Crowdsourcing in health and medical research: A systematic review

Cheng Wang, Larry Han, Gabriella Stein, Suzanne Day, Cedric Bien-Gund, Allison Mathews, Jason J. Ong, Pei Zhen Zhao, Shu Fang Wei, Jennifer Walker, Roger Chou, Amy Lee, Angela Chen, Barry Bayus, Joseph D. Tucker

Research output: Contribution to journalReview articlepeer-review

45 Scopus citations


Background: Crowdsourcing is used increasingly in health and medical research. Crowdsourcing is the process of aggregating crowd wisdom to solve a problem. The purpose of this systematic review is to summarize quantitative evidence on crowdsourcing to improve health. Methods: We followed Cochrane systematic review guidance and systematically searched seven databases up to September 4th 2019. Studies were included if they reported on crowdsourcing and related to health or medicine. Studies were excluded if recruitment was the only use of crowdsourcing. We determined the level of evidence associated with review findings using the GRADE approach. Results: We screened 3508 citations, accessed 362 articles, and included 188 studies. Ninety-six studies examined effectiveness, 127 examined feasibility, and 37 examined cost. The most common purposes were to evaluate surgical skills (17 studies), to create sexual health messages (seven studies), and to provide layperson cardio-pulmonary resuscitation (CPR) out-of-hospital (six studies). Seventeen observational studies used crowdsourcing to evaluate surgical skills, finding that crowdsourcing evaluation was as effective as expert evaluation (low quality). Four studies used a challenge contest to solicit human immunodeficiency virus (HIV) testing promotion materials and increase HIV testing rates (moderate quality), and two of the four studies found this approach saved money. Three studies suggested that an interactive technology system increased rates of layperson initiated CPR out-of-hospital (moderate quality). However, studies analyzing crowdsourcing to evaluate surgical skills and layperson-initiated CPR were only from high-income countries. Five studies examined crowdsourcing to inform artificial intelligence projects, most often related to annotation of medical data. Crowdsourcing was evaluated using different outcomes, limiting the extent to which studies could be pooled. Conclusions: Crowdsourcing has been used to improve health in many settings. Although crowdsourcing is effective at improving behavioral outcomes, more research is needed to understand effects on clinical outcomes and costs. More research is needed on crowdsourcing as a tool to develop artificial intelligence systems in medicine.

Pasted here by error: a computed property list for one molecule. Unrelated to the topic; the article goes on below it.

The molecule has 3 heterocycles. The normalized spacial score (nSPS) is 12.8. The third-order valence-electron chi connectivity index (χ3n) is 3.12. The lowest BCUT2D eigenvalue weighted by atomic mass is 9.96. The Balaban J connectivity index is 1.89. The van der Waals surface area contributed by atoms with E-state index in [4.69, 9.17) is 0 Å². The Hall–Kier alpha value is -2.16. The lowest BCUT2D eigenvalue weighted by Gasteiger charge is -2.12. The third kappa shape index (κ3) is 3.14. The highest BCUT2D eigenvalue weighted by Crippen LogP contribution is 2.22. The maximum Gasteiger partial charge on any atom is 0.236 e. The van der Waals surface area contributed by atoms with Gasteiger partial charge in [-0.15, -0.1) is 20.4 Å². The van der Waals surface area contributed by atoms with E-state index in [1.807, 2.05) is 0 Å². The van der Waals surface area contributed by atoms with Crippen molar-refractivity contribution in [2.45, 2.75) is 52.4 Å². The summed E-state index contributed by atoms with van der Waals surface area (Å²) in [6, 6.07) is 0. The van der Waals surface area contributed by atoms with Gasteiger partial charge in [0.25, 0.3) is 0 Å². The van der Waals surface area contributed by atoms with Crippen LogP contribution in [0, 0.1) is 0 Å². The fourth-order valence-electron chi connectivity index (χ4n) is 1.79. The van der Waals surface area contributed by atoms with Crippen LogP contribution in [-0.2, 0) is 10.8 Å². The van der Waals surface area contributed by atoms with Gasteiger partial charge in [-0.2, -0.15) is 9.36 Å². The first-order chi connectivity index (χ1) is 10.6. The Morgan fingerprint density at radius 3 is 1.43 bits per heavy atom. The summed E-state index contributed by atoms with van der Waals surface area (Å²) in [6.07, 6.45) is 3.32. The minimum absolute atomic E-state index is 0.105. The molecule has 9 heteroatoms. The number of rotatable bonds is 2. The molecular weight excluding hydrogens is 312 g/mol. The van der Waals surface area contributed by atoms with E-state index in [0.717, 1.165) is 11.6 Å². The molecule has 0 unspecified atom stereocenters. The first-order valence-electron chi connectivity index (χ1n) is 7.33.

Original languageEnglish (US)
Article number8
JournalInfectious Diseases of Poverty
Issue number1
StatePublished - Jan 20 2020


  • Challenge contest
  • Crowdsourcing
  • Health
  • Innovation
  • Medicine
  • Systematic review

ASJC Scopus subject areas

  • Public Health, Environmental and Occupational Health
  • Infectious Diseases


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